The Maoist “Helmsman,” Xi Jinping Becomes All-Powerful on Sunday

The Maoist “Helmsman,” Xi Jinping Becomes All-Powerful on Sunday


By M Dowling


Xi Jinping, the 70-year-old dictator of China, has spent a decade building his power. On Sunday, a Communist Party congress in Beijing will grant the Chinese president and party general secretary an unprecedented third five-year term in office despite a slowing economy and mounting domestic unrest over his zero-COVID health restrictions.


He will also gain two far more powerful titles.


As Xi gains more and more power with his Maoist policies, his economy is contracting. He’s using power alone to bring China into a more restrictive communist rule.




On Sunday, Xi will become president and have two new and more important titles. He will be the CCP general secretary and the chairman of the Central Military Commission, The Washington Times reports.


Mr. Xi is facing many problems, especially due to his Zero COVID policies. It doesn’t seem to matter that he caused the problems. He has purged anyone who will criticize him.


According to SinoInsider, Xi wants more power and has built authority and prestige on ten years of propaganda. He might assume the post of party chairman, last held by Mao. It would end the collective leadership their predecessor Deng Xiaoping set up to prevent Mao-type abuses.




Xi purged his rivals as he became an economic, military, and ideological challenger to the U.S.


The purge ousted hundreds of people, including some of the ruling Communist Party’s most senior officials and generals of the People’s Liberation Army. More than 170 minister- or vice minister-level officials were caught in the purge, carried out under the guise of battling endemic corruption.


Does it sound familiar? It should. Democrats claim they are purging endemic racism as they purge Republicans from the seat of power, jobs, colleges, entertainment, media, and the public square.


The world faces a growing danger as Mr. Xi builds on entente with Russia and Biden pushes Russia closer to China. Russia and China signed a “no limits” contract. Biden has also made the Russia-Iran alliance closer. He is letting Iran get the bomb and refuses to protect anyone from North Korea’s.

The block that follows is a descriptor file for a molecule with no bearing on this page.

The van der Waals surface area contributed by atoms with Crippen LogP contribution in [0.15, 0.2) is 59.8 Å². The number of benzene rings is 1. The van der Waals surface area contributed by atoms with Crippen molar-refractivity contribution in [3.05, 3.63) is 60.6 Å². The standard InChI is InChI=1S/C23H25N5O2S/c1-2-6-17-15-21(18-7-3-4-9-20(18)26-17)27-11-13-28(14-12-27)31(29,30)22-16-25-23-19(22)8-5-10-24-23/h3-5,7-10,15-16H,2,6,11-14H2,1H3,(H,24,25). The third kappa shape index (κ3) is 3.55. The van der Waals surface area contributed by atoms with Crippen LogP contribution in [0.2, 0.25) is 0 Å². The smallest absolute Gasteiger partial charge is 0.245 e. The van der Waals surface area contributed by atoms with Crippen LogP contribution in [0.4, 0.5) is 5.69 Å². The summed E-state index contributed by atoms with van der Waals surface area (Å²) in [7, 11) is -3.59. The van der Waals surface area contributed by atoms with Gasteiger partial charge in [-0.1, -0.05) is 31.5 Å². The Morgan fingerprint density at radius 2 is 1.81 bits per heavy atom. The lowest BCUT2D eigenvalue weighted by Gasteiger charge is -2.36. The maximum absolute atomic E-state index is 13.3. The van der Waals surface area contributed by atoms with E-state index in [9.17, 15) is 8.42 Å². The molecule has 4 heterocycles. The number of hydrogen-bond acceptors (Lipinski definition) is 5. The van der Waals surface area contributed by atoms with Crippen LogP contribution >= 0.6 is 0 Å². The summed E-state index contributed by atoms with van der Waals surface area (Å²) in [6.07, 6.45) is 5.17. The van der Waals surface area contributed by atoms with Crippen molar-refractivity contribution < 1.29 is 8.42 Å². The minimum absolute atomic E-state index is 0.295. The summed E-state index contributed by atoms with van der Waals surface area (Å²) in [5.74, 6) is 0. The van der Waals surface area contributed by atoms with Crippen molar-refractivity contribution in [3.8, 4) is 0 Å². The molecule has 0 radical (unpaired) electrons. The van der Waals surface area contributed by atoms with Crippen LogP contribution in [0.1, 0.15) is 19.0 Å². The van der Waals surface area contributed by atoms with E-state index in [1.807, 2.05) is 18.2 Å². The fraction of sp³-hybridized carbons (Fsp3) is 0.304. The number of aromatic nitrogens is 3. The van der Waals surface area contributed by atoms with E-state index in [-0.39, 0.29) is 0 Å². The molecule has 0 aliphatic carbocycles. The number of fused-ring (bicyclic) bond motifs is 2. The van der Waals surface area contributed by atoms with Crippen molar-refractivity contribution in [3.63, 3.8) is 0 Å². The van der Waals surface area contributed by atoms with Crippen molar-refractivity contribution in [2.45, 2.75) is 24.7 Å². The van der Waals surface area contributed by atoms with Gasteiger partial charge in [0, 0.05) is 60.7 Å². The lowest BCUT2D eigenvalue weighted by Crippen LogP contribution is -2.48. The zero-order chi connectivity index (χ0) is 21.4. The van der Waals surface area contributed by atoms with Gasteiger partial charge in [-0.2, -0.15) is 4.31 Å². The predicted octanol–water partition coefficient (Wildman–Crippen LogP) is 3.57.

A key ideology of Mr. Xi’s tenure in office since 2013 is an aggressive campaign to promote Chinese communism domestically and through the trillion-dollar rail infrastructure Belt and Road plan in the developing world.


The political campaign is based on the Chinese Communist Party’s political doctrine, “Xi Jinping Thought on Socialism With Chinese Characteristics for a New Era.” The ideology was made part of the Chinese Constitution in 2018. that was the same year Mr. Xi abolished term limits on his rule, opening the way for him to hold power indefinitely. Mr. Xi’s predecessors observed informal two-term limits on power.


The new ideology outlines a program for consolidating and strengthening the nation, the Communist Party, and the power of Mr. Xi.


He has his challenges. China’s economy is sinking under his neo-Maoist policies, the real estate market is in a bubble, and the currency is devaluating.


China helped turn a regional epidemic into a world pandemic.


Xi called for heightened CCP unity, purged challengers, and called himself the “helmsman,” a title from Mao’s era.


Xi has dreams of world dominance. It is why he is collecting the world’s DNA. It can be used to develop bioweapons against certain ethnic groups.




Mr. Xi is married to his second wife, a People’s Liberation Army singer, Peng Liyuan. His only daughter, Xi Mingze, reportedly lives in the United States.


Mr. Xi’s residence in China is also said to be a state secret.  He grew up in relative luxury until his father, Mao’s aide, Xi Zhongxun, was purged. After six years of manual labor, he began his path to power. It was during the Mao cultural revolution.


The Cultural Revolution aimed to root out party officials deemed “rightist” but nearly destroyed the nation.


Sounds like the US.